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Stuck on java assignment with minimal direction(file io)  RSS feed

 
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So,I've been working on this program with my girlfriend for a java class, and with as much progress as we've made, the professor has left us to our own devices and we're stuck. We're supposed to make a program consisting of 3 classes that opens a file at the user's discretion(just a text file that contains a list of random 'customers') and then takes a customer number from a follow-up input and displays the customer's information(customer number, first name, last name, balance). As far as functionality goes, it literally just opens a text file we've made and reads the variables we've set. I think we have the bulk of the code done, we just don't have the java knowledge to make the final pieces work, nor do we even know if the existing code functions properly. There's also some odd errors in CustomerList saying that ";" is expected, but there's already a semicolon.

Sorry for the wall of text, if possible I'd like to be able to get on a chat with someone that could help walk us through what is wrong and what is missing; not to discourage forum input :p

edit: Some imports are repeated because the instructor wants each class in a different .java file.

 
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Nicholas Granat wrote:We're supposed to make a program consisting of 3 classes that opens a file

What's the format of the file?

Nicholas Granat wrote:I think we have the bulk of the code done, we just don't have the java knowledge to make the final pieces work, nor do we even know if the existing code functions properly.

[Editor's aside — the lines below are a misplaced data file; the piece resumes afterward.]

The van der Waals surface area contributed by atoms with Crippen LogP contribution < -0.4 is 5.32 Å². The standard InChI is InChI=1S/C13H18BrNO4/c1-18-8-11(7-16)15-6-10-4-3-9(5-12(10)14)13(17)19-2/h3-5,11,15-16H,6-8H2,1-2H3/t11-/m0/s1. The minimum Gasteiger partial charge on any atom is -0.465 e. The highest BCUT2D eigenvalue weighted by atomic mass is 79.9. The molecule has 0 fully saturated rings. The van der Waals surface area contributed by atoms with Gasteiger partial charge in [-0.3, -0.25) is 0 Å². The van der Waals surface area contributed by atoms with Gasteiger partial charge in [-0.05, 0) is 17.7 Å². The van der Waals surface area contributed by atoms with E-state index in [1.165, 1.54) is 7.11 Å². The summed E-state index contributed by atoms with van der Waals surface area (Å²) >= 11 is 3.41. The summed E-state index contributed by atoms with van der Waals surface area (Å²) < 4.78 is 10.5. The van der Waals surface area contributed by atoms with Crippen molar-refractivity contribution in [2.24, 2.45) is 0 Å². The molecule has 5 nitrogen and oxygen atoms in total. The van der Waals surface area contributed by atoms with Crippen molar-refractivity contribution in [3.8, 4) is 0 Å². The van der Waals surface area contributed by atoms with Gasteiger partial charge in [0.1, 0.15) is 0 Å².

Think about WHAT you want to do instead of HOW are you going to do this.
Useful links:
StopCoding
WhatNotHow

Nicholas Granat wrote:There's also some odd errors in CustomerList saying that ";" is expected, but there's already a semicolon.

What exact error? At which line?
Tip: How do you refer to a field in an array in java?

Nicholas Granat wrote:Some imports are repeated because the instructor wants each class in a different .java file.

That's normal. Every public class must be in separate .java file. What you can do is to edit your post to put every class/file in separate code tag pair.
 
Nicholas Granat
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1. File format is supposed to be 100 lines of "n firstName lastName randomBalance": i.e. 82 Ted Danson 102.63.

2. We've been trying that, but lack of java prowess and syntax knowledge kind of gets in the way. Our prof is very practice-oriented rather than instilling textbook fundamentals. I've had multiple instances on class programs where I had no idea how I made something work, but got commended on making it work. My File knowledge is limited to a few powerpoint slides at most.

3. Lines 55-58. 55 gives an error saying "}" is expected, and the other 3 say that ";" is expected, but they're already present >.>

4. I thought it abnormal to not have all classes in the same .java file, though I know they both work.

I'm going to give the WHAT not HOW approach another go and see if I can make headway before the program is due. Thanks much for the feedback!
 
Paweł Baczyński
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Nicholas Granat wrote:3. Lines 55-58. 55 gives an error saying "}" is expected, and the other 3 say that ";" is expected, but they're already present >.>

Sometimes the error is in another place that it seems. The message say that ";" is missing. The reason is you use incorrect syntax regarding your array.